According to senior gardaí and other security sources who spoke to The Irish Times this week, the pub prospered and was quickly renovated and extended. Meanwhile, suspicions that it was being used to launder IRA money began to form in Garda circles. Anti-racketeering Garda units started investigating the premises and its owner. But while a large amount of evidence was gathered, gardaí couldn't prove their suspicions. The Garda file on the matter was taken from the shelf once in a while and dusted down and reviewed. But nothing ever came of it.

All the while, the owner of the south Dublin pub was growing wealthier. He put his business acumen to good use and began acquiring the assets he now owns. The €100 million estimate of his current worth was described as "very conservative" by one officer who has been closely tracking him of late.

Having returned to Ireland he remained under the Garda radar until his name and first acquisition cropped up on documents during the Cab money-laundering inquiry into the recovered Northern Bank money. The bureau sent a team to the UK to conduct what one source described as "absolutely exhaustive" inquiries into the 1980s gaming-machine fraud.

Based on intelligence gathered in London, and in the Republic during the Northern Bank money-laundering investigation, gardaí decided to move against the man two weeks ago.

Garda teams carried out searches in counties Dublin, Meath, Wicklow and Louth. A number of hotels and pubs were visited, as well as solicitors and accountants' offices. Some 150 boxes of documentation were gathered and will now be reviewed by Cab and the other Garda units involved in the searches, including the Special Detective Unit, the Garda Bureau of Fraud Investigation and the National Bureau of Criminal Investigation.

THE SUSPECT'S HOME was also visited. He is a separated man who lives mostly in his hotel or in apartments in counties Meath and Dublin. Cab believes it can apply the Proceeds of Crime Act to the man's first pub and confiscate it from him. Cab officers believe the other assets were funded by this pub and, in theory, could be classified as the indirect proceeds of crime.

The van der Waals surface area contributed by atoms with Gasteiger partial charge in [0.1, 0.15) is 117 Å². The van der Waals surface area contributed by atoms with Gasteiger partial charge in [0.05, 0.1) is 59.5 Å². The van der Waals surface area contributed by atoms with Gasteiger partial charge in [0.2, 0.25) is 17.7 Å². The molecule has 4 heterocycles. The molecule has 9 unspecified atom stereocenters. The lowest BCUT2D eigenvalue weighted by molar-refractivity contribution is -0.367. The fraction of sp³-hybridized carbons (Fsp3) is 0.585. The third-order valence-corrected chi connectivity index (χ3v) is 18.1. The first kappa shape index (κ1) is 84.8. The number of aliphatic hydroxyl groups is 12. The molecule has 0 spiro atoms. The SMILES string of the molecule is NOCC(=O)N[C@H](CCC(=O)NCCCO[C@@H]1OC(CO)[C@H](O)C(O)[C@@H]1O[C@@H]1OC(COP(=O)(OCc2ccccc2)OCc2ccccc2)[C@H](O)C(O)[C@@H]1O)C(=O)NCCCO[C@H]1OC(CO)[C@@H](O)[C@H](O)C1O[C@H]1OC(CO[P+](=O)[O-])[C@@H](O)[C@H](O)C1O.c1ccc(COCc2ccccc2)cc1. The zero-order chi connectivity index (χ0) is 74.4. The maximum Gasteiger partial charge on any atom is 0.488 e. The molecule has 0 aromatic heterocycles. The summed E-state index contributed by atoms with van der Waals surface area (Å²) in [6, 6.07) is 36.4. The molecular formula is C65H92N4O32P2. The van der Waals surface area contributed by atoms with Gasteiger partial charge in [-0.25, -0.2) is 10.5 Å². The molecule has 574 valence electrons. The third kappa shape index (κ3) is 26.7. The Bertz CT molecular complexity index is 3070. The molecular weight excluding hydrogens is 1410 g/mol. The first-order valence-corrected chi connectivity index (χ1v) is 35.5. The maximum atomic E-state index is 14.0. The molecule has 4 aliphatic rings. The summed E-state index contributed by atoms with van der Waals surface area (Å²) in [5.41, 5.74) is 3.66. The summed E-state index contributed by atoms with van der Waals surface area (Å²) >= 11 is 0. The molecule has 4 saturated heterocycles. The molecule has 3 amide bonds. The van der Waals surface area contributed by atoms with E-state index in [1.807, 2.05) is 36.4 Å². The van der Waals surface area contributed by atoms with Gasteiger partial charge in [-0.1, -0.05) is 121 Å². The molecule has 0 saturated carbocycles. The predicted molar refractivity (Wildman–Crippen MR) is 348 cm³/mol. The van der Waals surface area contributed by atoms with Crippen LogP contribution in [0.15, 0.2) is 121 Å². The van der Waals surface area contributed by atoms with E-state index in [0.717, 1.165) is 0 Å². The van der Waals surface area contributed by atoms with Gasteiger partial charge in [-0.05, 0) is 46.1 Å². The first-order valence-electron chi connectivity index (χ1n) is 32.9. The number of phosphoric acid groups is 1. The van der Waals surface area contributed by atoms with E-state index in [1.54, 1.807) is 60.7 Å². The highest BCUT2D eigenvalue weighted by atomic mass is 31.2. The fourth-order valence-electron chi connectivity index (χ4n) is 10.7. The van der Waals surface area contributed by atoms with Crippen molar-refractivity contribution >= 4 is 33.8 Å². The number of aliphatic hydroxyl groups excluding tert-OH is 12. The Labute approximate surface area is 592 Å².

However, reliable sources have told The Irish Times that the investigation is likely to focus on undeclared income generated by his (mostly cash) businesses. Tax assessments will be drawn up and served on the suspect and possibly on some of his close associates, who gardaí suspect may also have committed revenue crimes.

Among the properties searched in the last 10 days were those linked to four businessmen closely associated with the main suspect, with some of whom he owned a now closed pub in north Dublin. The names of these men are listed in files at the Companies Office as fellow directors of the firms controlled by the main suspect. These have addresses in Louth, Monaghan and south Dublin.

Senior Garda sources said that, with the introduction of the Proceeds of Crime Act following the 1996 murder of Veronica Guerin, the force is now much better placed to tackle the main suspect than it was when he was first investigated in the early 1990s.

As news of the operation against him broke this week, the Independent Monitoring Commission published its latest report. It concluded that the IRA was still engaged in organised criminality and money-laundering. These ongoing activities, and the numerous property, business and land portfolios of former paramilitaries, are likely to keep Cab busy for many years.

But with so much wealth having been amassed on the back of the Troubles, it may prove much more difficult to decommission these empires than it did the IRA's arsenal.